How to Ferment Vegetables

How to Ferment Vegetables

Fresh vegetables only stay fresh for so long. Eventually, despite our best efforts, they start to spoil. For those of us with big gardens, we may give away some of our bounty to prevent that from happening. Others can to ensure the longevity of produce for at least a year. Then there’s fermenting, which is a faster preservation method that comes with several health benefits.

What is Fermented Food?

Ever had sauerkraut or yogurt? What about a beer? If so, then you’ve consumed a fermented product. The process, which has been around for thousands of years, turns sugars like glucose, sucrose and fructose into lactic acid to help preserve food while producing intense, vivid flavors. Think about your favorite cheese and how it may have a strong aroma and rich flavor. That’s fermentation at work. The lactic acid also increases the pH of the food, reducing the growth of harmful bacteria and increasing the production of beneficial bacteria.

The Benefits

There are several health benefits in consuming fermented vegetables, including improved digestion. The probiotics created during the process are beneficial to your intestines healthy flora. Some researchers have even found that fermented foods might decrease risk of certain cancers due to the presence of vitamin K2.

How to Get Started

Fermenting vegetables is a painless process so you can get started right away with virtually any produce you have in the kitchen - from tomatoes and cabbage to carrots and cauliflower. There’s not much equipment that you’ll need, either. Make sure you have a knife, glass containers (wide mouth mason jars work great), cloth or coffee paper filter, rubber band and some small rocks - dense, smooth river rocks work best.

Cut the vegetables into small pieces to speed up the fermentation process. Place them into a jar with water, then sprinkle in salt. Make sure you mash the mixture down into the jar well to reduce air pockets. The rocks will serve as a weight to keep the vegetables under the brine where they’ll sit until the beneficial bacteria can do their thing. It’s important everything stays submerged so it doesn’t spoil. Cover with the cloth or coffee filter and secure around the jar with a rubber band to keep out flies.

Ensure the tops of the jars are covered to prevent flies from getting into the mixture.
Ensure the tops of the jars are covered to prevent flies from getting into the mixture. 

Depending on the recipe, it may take anywhere from a few days up to a week or two. If the contents smell spoiled, discard and try again. Once the process is complete, move the jar to the refrigerator, where the vegetables will last for a few months. Of course, the process varies slightly by recipe. Here’s a few of our favorites.


This simple recipe takes cabbage and produces delicious sauerkraut in just about a week. You’ll need four or five heads of shredded green or red cabbage to get started, as well as a quarter cup of sea salt. Shred the cabbage and rinse then slowly place it in a glass jar, pounding it down with a spoon while sprinkling in sea salt and water. Fill up to no more than one inch below the top to account for the mixture expanding. Ensure the cabbage is submerged by placing rocks on top, then covering with a cloth or coffee filter to keep flies out. Keep in a warm spot of your kitchen for seven to 10 days. After the allotted time, store in the refrigerator where it’ll keep for months.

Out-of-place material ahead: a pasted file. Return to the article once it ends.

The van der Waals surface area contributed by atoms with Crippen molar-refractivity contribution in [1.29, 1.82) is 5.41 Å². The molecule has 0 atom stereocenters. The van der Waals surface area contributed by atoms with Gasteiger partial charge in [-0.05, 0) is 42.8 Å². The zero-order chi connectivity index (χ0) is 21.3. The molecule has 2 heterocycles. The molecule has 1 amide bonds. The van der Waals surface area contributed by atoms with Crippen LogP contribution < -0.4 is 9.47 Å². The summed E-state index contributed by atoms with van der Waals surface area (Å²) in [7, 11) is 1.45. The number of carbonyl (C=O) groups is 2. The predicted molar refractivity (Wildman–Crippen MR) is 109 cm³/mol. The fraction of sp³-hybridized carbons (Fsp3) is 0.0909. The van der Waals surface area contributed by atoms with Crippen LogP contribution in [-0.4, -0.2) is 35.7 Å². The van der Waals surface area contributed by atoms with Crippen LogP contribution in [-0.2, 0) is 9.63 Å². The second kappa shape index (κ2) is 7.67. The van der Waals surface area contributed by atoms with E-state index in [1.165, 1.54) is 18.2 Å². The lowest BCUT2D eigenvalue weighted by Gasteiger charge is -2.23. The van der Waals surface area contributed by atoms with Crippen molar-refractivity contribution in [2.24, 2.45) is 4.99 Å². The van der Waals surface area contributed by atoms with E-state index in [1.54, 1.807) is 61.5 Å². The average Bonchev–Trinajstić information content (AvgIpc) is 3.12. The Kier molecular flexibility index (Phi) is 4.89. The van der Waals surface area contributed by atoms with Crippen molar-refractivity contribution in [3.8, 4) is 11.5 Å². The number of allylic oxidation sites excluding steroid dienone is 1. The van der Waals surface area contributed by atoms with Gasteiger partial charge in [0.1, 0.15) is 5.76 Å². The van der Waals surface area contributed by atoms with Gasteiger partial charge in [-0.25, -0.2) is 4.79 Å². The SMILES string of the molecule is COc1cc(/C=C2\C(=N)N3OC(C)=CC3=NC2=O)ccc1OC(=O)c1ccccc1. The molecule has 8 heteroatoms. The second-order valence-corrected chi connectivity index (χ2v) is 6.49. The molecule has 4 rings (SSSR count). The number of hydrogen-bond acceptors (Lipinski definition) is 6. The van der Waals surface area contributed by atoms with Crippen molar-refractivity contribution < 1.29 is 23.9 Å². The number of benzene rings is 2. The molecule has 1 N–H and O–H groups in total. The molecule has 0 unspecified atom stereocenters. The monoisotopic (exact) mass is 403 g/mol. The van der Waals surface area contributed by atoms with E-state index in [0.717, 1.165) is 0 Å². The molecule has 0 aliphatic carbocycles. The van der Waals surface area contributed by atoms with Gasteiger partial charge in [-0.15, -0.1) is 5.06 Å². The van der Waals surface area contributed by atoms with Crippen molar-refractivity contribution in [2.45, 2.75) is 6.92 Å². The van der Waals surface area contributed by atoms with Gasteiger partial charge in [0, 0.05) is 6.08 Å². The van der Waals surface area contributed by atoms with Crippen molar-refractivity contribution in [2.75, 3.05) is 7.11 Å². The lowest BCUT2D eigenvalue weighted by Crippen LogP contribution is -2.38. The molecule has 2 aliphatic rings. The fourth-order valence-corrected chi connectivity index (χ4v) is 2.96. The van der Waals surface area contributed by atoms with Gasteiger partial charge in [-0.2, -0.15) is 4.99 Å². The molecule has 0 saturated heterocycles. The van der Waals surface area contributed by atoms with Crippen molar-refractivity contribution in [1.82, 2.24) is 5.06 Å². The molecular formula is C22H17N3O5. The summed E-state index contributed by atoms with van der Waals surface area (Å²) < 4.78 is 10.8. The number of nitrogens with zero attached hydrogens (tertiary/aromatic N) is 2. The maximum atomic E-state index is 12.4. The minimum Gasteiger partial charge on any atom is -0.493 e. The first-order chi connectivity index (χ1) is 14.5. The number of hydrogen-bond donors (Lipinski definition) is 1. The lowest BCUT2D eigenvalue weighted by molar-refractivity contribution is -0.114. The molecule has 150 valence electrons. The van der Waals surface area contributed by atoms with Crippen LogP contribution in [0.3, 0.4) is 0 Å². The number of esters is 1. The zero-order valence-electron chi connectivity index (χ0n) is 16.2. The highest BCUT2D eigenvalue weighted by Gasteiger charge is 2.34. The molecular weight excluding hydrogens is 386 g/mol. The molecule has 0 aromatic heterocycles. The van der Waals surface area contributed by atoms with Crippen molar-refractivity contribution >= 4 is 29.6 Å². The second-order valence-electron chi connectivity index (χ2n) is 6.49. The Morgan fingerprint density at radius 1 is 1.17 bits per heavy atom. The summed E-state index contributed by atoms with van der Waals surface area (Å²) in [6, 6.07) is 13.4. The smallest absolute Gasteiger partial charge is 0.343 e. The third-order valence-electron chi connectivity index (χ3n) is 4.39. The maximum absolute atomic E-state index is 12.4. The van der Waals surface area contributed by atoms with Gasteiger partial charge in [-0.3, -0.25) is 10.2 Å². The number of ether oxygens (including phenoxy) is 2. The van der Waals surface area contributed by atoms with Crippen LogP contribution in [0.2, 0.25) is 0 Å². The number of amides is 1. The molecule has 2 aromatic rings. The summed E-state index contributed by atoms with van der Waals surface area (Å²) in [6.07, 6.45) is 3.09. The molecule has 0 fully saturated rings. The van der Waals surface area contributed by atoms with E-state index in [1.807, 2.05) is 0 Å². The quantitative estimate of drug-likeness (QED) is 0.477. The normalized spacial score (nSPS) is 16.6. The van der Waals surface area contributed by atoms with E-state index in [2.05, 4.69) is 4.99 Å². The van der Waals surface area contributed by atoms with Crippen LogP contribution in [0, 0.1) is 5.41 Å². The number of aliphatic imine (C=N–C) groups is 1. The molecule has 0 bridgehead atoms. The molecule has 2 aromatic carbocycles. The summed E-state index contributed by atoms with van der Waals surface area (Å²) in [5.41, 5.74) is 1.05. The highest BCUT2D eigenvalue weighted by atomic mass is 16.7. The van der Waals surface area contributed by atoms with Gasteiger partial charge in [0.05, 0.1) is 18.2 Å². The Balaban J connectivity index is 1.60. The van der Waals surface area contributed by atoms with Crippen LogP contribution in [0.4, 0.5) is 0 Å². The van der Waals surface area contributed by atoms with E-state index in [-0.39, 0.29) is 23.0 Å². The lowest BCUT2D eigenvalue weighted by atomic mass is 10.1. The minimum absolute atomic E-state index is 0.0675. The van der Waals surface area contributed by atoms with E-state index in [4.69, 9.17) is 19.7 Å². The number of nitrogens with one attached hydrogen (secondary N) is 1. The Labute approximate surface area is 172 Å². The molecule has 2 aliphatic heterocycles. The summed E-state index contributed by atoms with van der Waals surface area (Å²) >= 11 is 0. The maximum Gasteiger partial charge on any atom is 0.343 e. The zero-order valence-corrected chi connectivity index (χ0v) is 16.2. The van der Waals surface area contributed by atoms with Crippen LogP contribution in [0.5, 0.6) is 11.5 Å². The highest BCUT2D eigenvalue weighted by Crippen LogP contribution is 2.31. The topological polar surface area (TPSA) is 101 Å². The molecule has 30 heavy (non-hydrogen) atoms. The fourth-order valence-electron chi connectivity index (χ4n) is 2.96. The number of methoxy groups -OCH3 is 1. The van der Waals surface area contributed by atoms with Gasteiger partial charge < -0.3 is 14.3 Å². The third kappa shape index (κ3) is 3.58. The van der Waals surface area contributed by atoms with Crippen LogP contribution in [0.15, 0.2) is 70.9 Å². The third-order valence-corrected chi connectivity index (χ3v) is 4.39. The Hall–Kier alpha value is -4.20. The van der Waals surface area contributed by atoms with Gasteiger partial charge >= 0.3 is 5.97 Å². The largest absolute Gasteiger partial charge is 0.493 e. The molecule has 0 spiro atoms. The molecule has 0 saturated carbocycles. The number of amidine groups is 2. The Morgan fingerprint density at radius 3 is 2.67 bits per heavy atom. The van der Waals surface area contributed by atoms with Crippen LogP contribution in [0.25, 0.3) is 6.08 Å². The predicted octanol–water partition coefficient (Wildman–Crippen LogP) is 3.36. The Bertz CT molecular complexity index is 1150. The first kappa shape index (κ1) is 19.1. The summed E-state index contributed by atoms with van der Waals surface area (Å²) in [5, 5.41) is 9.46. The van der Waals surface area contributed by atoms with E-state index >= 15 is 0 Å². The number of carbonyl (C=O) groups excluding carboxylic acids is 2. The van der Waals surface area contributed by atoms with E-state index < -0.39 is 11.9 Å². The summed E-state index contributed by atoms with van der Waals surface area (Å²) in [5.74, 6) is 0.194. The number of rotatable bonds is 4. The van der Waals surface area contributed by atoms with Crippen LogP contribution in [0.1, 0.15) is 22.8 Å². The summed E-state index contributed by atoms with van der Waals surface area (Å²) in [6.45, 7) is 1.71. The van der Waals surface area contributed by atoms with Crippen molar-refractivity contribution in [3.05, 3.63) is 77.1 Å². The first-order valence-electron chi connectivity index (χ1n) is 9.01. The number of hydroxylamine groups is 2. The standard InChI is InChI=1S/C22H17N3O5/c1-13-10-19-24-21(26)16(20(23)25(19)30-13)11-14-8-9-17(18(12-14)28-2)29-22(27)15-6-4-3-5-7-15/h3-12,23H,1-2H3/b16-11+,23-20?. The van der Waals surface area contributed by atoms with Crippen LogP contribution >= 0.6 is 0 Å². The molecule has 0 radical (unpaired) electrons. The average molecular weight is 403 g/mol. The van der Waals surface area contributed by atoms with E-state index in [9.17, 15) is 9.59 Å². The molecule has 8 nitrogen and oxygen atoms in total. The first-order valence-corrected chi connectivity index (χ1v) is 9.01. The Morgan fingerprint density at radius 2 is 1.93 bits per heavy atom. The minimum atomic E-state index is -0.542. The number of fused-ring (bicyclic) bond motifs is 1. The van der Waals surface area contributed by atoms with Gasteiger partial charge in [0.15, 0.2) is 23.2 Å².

This isn’t your typical salsa - it has a really strong flavor. You’ll need the following list of ingredients:

- 12 cups of tomatoes, chopped

- 2 cups of jalapeños

- 6 garlic cloves

- 2 chopped onions

- ¼ up dried oregano

- 2 tablespoons of cumin

- ¼ cup of sea salt

Combine all of the ingredients (except the sea salt) into a bowl and stir until mixed well. Then transfer to a glass jar and pound it down with a spoon. Between spoonfuls, sprinkle in sea salt and water. Fill up to no more than one inch below the top of the jar, place rocks on top to keep the mixture submerged, then cover with a cloth or coffee filter. Put the jar in a warm place for three to five days, then store in the refrigerator.


Fermented pickles are sour and crunchy. We like to flavor ours with garlic, which will also ferment during the process that will pack it with flavor. Here’s what you’ll need:

- 16 cups of pickling cucumbers

- 10 cloves of garlic

- 3 tablespoons of pickling spices

- 5 tablespoons of sea salt

Soak the cucumbers in cold water for two hours and scrub them well. This prevents mold from forming during the process. Place the ingredients into a glass jar with eight cups of water and five tablespoons of sea salt. Stir well and ensure the pickles are covered completely. Weigh down with large rocks that won’t fall between the slices, cover and let sit in a warm place for six to 10 days. Give them a taste test and when they’re fermented to your liking, move them to the refrigerator.